Beyond Polarization – Jason Jay

MIT Sloan Senior Lecturer Jason Jay

MIT Sloan Senior Lecturer Jason Jay

From Technology Review

This past June, I attended a conference in New York City with colleagues from around the world. After our three days together, my European, Indian, and Latin American friends were a bit vexed. The conversation kept getting pulled into the lightning storm of American politics. We struggled to pay attention as our phones flooded with alerts about congressional primaries, Supreme Court decisions, executive orders, and the flurry of terrified, furious, indignant, or despairing comments ping-ponging between political extremes.

Over beers, a few of us “coastal liberal elite” academics and journalists huddled and commiserated about our extended family members in South Dakota, North Carolina, Florida, and Indiana. How could they deny the reality of Sandy Hook, climate change, and science in general? I suspect those same relatives are similarly confused—why are we so eager to support illegal immigrants, anti-police protests, and lawlessness in general?

This polarization is only increasing as we head to the midterm elections. With our country split into factions like anti-fascists, progressives, moderates, libertarians, evangelicals, and Trumpists, it’s increasingly difficult to know how to engage with others who don’t share our views.

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Just the facts: Information access can shrink political divide – Evan Apfelbaum & Erik Duhaime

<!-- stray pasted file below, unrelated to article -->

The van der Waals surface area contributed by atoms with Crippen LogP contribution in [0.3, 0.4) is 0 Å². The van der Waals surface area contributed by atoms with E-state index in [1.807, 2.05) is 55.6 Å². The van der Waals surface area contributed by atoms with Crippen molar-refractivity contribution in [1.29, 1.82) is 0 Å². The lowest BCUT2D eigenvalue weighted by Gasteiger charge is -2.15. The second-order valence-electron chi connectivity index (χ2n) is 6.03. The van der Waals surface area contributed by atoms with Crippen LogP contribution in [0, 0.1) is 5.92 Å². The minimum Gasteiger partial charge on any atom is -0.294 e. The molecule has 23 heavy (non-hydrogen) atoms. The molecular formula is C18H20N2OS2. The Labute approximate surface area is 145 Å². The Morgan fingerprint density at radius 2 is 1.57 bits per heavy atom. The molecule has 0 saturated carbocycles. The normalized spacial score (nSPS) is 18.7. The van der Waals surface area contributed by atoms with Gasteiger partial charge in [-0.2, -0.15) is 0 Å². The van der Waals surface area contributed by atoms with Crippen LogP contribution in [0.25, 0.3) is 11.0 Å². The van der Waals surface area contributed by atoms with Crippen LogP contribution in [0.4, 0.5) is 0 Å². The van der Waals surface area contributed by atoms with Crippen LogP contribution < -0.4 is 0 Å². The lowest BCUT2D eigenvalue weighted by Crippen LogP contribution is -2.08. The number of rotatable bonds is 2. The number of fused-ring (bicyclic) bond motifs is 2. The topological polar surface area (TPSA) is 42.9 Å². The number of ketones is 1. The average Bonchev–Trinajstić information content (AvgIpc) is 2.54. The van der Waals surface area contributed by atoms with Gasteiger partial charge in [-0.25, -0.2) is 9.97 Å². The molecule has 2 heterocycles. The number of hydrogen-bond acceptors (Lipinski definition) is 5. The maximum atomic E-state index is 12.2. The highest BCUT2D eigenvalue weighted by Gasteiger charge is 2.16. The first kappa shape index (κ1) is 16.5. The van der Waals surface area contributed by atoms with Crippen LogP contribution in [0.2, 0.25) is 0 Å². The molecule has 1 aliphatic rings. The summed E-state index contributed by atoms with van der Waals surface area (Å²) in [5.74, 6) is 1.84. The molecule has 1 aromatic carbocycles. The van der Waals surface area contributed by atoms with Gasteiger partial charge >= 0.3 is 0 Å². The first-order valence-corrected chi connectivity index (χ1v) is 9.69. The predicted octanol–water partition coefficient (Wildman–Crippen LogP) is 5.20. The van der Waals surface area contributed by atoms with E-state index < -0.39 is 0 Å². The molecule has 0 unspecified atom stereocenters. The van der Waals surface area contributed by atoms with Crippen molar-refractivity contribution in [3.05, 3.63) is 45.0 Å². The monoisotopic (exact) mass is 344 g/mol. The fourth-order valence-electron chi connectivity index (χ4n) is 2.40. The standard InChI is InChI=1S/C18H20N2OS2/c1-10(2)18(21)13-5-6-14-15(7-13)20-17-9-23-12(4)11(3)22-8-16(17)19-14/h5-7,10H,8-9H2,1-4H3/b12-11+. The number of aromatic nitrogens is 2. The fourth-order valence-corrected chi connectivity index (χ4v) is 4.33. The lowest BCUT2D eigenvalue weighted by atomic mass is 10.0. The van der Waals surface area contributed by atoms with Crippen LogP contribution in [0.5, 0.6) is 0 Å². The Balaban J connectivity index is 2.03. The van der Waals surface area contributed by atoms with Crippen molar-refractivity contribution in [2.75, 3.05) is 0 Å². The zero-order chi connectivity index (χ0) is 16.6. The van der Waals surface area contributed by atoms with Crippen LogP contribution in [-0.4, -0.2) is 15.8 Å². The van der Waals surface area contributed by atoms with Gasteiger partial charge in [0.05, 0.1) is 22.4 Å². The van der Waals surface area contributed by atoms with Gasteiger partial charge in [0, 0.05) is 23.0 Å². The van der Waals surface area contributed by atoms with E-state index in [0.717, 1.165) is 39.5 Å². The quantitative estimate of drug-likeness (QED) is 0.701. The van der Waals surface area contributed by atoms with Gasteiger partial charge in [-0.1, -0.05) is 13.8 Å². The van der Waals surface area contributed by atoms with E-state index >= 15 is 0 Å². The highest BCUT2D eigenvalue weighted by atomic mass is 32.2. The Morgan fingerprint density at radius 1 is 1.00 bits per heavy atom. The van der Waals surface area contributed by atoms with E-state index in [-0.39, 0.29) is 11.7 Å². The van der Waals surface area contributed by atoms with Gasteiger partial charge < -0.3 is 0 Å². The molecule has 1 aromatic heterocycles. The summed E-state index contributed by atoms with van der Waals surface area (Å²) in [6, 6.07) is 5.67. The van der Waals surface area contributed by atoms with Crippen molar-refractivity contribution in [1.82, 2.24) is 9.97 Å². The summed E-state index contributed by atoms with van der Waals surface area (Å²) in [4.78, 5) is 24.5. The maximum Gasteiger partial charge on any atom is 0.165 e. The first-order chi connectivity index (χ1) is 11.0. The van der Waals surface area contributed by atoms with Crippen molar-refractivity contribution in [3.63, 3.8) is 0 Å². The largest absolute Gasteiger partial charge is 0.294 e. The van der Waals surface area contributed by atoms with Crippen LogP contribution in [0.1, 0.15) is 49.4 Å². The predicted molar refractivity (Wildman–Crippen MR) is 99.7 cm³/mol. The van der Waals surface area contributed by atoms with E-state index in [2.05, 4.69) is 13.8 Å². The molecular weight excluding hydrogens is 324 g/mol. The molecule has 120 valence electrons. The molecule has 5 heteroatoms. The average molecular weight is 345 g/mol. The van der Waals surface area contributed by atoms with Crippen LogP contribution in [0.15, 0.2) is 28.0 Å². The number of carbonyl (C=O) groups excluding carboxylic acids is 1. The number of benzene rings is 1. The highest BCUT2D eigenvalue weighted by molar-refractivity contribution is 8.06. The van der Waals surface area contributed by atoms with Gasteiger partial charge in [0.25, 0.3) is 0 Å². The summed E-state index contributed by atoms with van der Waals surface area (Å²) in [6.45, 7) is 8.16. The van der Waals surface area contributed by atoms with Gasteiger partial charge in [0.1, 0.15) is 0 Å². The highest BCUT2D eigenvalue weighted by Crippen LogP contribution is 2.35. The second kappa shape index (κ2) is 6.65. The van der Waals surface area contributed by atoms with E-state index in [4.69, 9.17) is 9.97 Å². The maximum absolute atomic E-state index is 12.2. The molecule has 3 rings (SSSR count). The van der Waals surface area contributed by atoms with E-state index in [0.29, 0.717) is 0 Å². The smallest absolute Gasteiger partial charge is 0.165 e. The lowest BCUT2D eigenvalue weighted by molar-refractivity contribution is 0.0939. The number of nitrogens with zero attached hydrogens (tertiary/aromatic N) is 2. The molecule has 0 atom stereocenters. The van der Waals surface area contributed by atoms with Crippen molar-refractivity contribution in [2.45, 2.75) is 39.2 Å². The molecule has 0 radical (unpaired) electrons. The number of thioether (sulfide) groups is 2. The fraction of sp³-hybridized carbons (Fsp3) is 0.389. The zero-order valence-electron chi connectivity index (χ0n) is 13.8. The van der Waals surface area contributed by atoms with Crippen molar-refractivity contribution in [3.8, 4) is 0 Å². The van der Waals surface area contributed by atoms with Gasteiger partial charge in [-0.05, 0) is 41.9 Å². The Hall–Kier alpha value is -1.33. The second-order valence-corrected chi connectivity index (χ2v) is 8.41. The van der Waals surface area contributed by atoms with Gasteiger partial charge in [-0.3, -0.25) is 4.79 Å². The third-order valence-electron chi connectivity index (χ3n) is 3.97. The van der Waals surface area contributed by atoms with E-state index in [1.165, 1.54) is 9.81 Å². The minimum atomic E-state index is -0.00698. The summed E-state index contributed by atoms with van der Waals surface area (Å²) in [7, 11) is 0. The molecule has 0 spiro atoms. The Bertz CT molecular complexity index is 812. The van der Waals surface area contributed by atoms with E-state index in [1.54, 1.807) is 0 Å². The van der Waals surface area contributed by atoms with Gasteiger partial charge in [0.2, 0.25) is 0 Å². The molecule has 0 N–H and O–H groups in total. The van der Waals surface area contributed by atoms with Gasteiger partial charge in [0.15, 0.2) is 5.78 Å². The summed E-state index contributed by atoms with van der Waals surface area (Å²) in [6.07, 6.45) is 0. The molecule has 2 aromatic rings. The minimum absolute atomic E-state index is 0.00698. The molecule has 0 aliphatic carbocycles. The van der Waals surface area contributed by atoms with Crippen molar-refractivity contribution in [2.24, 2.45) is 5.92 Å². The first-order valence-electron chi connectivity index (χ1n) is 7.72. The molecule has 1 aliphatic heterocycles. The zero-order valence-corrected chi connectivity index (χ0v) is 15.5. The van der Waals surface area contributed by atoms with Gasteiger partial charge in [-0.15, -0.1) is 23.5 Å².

MIT Sloan Asst. Prof. Evan Apfelbaum

MIT Sloan Ph.D. student Erik Duhaime

From The Hill

Political polarization in the U.S. is at its highest level in decades. This isn’t surprising, especially in the wake of the recent presidential election.

It’s hard to go on social media, much less cable news these days and not see reports that support one political side and vilify the other. Is there any hope for bringing the country closer together? We think so.

In a recent study, we found that the way information is presented can influence political polarization. When it is presented in a way that engages people in an objective analysis of the information at hand, political polarization can decrease. Yet when the same information provokes people to think about their relevant political preferences, people remain polarized.

In other words, people might moderate their views when they have more information on how a contentious policy works, but not if they’re busy thinking about what they want or why they want it.

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